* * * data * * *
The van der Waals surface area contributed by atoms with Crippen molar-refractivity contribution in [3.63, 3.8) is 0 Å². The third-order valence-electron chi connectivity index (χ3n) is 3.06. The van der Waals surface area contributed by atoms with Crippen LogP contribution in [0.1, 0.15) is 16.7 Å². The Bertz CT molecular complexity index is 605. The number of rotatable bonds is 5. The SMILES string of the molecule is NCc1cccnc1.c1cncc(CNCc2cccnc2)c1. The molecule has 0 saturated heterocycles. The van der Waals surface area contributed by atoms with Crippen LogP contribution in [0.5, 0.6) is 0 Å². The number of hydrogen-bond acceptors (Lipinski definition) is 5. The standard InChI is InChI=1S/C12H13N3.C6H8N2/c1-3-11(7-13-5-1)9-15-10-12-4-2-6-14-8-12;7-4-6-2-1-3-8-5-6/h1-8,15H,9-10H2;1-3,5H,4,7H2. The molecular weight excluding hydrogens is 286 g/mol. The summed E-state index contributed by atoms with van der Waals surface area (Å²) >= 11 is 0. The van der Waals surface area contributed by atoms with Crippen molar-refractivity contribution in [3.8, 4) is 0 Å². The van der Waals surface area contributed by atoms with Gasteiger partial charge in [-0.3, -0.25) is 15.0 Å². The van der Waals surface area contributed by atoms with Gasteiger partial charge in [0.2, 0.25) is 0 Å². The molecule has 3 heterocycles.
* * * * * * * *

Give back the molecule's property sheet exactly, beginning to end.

The van der Waals surface area contributed by atoms with Crippen molar-refractivity contribution in [3.63, 3.8) is 0 Å². The third-order valence-electron chi connectivity index (χ3n) is 3.06. The van der Waals surface area contributed by atoms with Crippen LogP contribution in [0.1, 0.15) is 16.7 Å². The Bertz CT molecular complexity index is 605. The number of rotatable bonds is 5. The SMILES string of the molecule is NCc1cccnc1.c1cncc(CNCc2cccnc2)c1. The molecule has 0 saturated heterocycles. The van der Waals surface area contributed by atoms with Crippen LogP contribution in [0.5, 0.6) is 0 Å². The number of hydrogen-bond acceptors (Lipinski definition) is 5. The standard InChI is InChI=1S/C12H13N3.C6H8N2/c1-3-11(7-13-5-1)9-15-10-12-4-2-6-14-8-12;7-4-6-2-1-3-8-5-6/h1-8,15H,9-10H2;1-3,5H,4,7H2. The molecular weight excluding hydrogens is 286 g/mol. The summed E-state index contributed by atoms with van der Waals surface area (Å²) >= 11 is 0. The van der Waals surface area contributed by atoms with Crippen molar-refractivity contribution in [3.8, 4) is 0 Å². The van der Waals surface area contributed by atoms with Gasteiger partial charge in [-0.3, -0.25) is 15.0 Å². The van der Waals surface area contributed by atoms with Gasteiger partial charge in [0.2, 0.25) is 0 Å². The molecule has 3 heterocycles.